Hector's Dolphin

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This is a picture of a Hector's Dolphin jumping out of the water.
This is a picture of a Hector's Dolphin jumping out of the water.

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Basic Description:

These dolphins are only found off the coast of New Zealand; they are endemic to New Zealand. The Hector's Dolphins are the rarest dolphins in the world. The North Island Hector's Dolphin, also known as Maui's dolphin, is the absolute rarest. The females grow to be 4 to 4 and a half feet long. The males are just a little smaller than the females. These dolphins have rounded dorsal fins and do not have a bottle-shaped snout like normal dolphins. The colors of all Hector's Dolphins are grey, black, and white.

Bulk of Scientific Information:

The Scientific name for Hector's Dolphins is Cephalorhynchus hectori. There are two subspecies of these dolphins: South Island and North Island. There are only 8000 South Island Hector's Dolphins left in the world. They live around the South Island Coast, mainly on the West Coast and around Christchurch. There are 111 Maui's (North Island) Dolphins left in the world. These dolphins live off the coast of the North Island, between Kawhia and Muriwai. Dolphins are from the delphinidae family which has 32 species all around the world. Dolphins of any species use their echolocation to find food, but they also use it to communitcate with one another. The females can grow to be about 99 pounds and the males grow to be about 77 pounds. They feed on the bottom of the ocean which normally consists of flounder, red cod, mackerel, crabs, squid, etc.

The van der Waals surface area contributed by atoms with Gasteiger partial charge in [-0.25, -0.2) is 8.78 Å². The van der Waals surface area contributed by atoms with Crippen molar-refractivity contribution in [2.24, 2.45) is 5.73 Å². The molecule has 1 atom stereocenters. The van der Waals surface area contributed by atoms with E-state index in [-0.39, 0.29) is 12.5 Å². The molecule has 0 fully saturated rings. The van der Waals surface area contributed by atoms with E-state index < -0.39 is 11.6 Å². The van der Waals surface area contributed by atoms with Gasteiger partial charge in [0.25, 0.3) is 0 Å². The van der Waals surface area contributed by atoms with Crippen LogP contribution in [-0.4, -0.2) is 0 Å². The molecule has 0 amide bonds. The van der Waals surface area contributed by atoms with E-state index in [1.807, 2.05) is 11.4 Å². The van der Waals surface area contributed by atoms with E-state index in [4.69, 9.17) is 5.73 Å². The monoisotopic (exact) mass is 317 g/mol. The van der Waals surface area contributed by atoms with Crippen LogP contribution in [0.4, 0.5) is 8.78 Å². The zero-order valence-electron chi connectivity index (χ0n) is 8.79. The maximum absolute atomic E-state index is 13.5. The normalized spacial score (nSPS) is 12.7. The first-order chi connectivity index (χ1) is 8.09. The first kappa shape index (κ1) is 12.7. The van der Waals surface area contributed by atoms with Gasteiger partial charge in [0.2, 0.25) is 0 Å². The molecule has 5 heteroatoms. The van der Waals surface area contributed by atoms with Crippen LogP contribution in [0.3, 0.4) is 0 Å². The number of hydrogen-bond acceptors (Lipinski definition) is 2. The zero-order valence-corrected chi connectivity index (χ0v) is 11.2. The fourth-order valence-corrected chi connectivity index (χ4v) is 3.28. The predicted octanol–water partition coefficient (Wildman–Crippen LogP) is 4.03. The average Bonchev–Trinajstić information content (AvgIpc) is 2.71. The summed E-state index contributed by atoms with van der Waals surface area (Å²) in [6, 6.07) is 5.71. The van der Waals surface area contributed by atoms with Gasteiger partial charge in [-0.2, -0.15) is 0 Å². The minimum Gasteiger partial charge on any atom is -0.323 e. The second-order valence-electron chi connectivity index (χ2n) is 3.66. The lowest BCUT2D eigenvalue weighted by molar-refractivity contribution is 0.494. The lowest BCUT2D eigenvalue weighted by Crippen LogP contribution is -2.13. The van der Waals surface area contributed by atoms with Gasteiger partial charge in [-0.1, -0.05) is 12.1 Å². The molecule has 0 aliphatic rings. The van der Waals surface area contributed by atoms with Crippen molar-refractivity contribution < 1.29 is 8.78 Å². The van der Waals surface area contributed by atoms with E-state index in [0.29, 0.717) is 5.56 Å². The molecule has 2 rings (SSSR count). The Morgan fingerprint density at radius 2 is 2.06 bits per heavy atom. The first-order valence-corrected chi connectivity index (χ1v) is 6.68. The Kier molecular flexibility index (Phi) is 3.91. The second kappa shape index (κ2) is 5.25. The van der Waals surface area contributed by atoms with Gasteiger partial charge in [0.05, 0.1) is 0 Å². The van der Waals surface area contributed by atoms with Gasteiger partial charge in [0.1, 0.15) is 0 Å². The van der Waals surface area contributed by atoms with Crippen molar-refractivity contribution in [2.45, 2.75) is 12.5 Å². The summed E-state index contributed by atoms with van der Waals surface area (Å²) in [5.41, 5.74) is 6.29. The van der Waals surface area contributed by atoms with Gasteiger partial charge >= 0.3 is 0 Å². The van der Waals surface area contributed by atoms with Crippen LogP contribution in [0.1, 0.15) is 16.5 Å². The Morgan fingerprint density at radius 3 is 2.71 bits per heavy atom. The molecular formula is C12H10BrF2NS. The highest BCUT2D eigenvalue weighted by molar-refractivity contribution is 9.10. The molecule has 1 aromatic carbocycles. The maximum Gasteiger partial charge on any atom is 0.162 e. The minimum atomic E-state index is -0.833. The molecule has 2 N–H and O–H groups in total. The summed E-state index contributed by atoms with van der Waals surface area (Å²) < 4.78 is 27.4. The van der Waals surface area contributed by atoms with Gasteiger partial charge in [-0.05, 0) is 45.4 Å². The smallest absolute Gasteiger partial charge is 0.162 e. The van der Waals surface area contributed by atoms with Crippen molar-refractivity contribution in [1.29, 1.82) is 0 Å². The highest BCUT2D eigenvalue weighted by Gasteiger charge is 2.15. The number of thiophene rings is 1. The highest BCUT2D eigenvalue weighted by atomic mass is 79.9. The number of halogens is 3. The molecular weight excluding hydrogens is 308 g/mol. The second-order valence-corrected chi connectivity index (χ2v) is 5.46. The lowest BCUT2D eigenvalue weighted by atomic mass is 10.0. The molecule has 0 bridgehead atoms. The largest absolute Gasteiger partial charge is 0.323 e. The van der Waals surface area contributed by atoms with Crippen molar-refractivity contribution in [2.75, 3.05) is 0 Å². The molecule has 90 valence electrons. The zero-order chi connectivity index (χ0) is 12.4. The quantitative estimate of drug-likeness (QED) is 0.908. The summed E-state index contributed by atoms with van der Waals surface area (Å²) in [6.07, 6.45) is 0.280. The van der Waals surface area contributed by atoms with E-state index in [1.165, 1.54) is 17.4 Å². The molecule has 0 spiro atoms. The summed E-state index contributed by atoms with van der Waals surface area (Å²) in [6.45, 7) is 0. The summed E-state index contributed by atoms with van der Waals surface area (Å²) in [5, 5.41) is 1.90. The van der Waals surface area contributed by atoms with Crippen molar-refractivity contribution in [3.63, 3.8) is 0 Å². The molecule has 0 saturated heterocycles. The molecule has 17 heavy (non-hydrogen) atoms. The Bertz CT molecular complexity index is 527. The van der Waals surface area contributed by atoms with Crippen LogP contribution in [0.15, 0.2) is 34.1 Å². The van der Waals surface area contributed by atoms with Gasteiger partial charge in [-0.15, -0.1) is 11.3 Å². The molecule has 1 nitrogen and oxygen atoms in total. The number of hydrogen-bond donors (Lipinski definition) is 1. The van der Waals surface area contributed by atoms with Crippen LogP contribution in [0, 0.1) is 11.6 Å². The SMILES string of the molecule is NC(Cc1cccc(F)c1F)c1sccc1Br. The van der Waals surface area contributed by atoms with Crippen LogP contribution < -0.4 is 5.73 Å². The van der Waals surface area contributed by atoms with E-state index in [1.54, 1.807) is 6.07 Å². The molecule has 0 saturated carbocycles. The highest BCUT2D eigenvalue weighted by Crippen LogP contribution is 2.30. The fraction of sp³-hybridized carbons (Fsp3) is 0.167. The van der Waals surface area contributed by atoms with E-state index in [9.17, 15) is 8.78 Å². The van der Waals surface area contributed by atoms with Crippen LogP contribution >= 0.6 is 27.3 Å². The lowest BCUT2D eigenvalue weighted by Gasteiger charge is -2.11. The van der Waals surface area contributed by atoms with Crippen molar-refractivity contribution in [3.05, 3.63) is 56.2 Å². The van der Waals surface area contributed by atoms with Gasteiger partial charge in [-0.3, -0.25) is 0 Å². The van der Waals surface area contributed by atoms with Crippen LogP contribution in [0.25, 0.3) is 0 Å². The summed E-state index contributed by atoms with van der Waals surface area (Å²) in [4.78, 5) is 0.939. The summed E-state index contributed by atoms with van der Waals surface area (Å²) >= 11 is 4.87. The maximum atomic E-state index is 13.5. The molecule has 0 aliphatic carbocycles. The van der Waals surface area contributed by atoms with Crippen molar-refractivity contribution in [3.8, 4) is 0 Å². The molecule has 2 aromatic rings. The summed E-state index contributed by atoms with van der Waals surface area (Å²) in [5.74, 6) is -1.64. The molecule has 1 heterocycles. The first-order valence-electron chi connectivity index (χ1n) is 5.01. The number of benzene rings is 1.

The ocean in New Zealand where the dolphins live.
The ocean in New Zealand where the dolphins live.



Quick Facts:

  • Dolphins have belly buttons (mammals with umbilical cord to get oxygen and food from mothers)
  • Mammals: warm blooded, suckle milk, and breathe air
  • They use echolocation to find their food
  • When they are fimiliar with an area, they no longer use echolocation because the animals know where the food already exists
  • Threatened status: December 1999
  • Smallest sea-living dolphin
  • One of the rarest oceanic species in the world
  • Some dolphins help one another get out of a net if they get trapped
  • A group of dolphins is called a pod
  • If a dolphin in their pod dies, the others in that pod take care of its young

Hector's Dolphins

Other Links to Topic:

Hector's dolphins are becoming extinct due to the pollution released into the water as well as the fishing that takes place in New Zealand. By not buying fish from companies that use nets harmful to dolphins, we can reduce the extinction rate of these beautiful creatures.



This Hector's Dolphin is a victim of fishing. It got caught in this fishing net and could not get up for air. There are many ways these dolphins are becoming extinct; this is one of those ways.
This Hector's Dolphin is a victim of fishing. It got caught in this fishing net and could not get up for air. There are many ways these dolphins are becoming extinct; this is one of those ways.



This is a map of the locations of the Hector's dolphins (North Island and South Island) and where they are most abundant.
This is a map of the locations of the Hector's dolphins (North Island and South Island) and where they are most abundant.

This is a baby Hector's dolphin that was a victim of a boating accident. A boat run over him, slicing its back.
This is a baby Hector's dolphin that was a victim of a boating accident. A boat run over him, slicing its back.
Water Climate in New Zealand
Season
Months
High
Low
Spring
September, October, November
19°C (67F)
9°C (48F)
Summer
December, January, February
25°C (76F)
14°C (56F)
Autumn
March, April, May
21°C (70F)
11°C (52F)
Winter
June, July, August
16°C (61F)
7°C (45F)

One of the few predators of the Hector's dolphin.
One of the few predators of the Hector's dolphin.

Chart of the causes of death for Hector's dolphins.
Chart of the causes of death for Hector's dolphins.

MLA Citations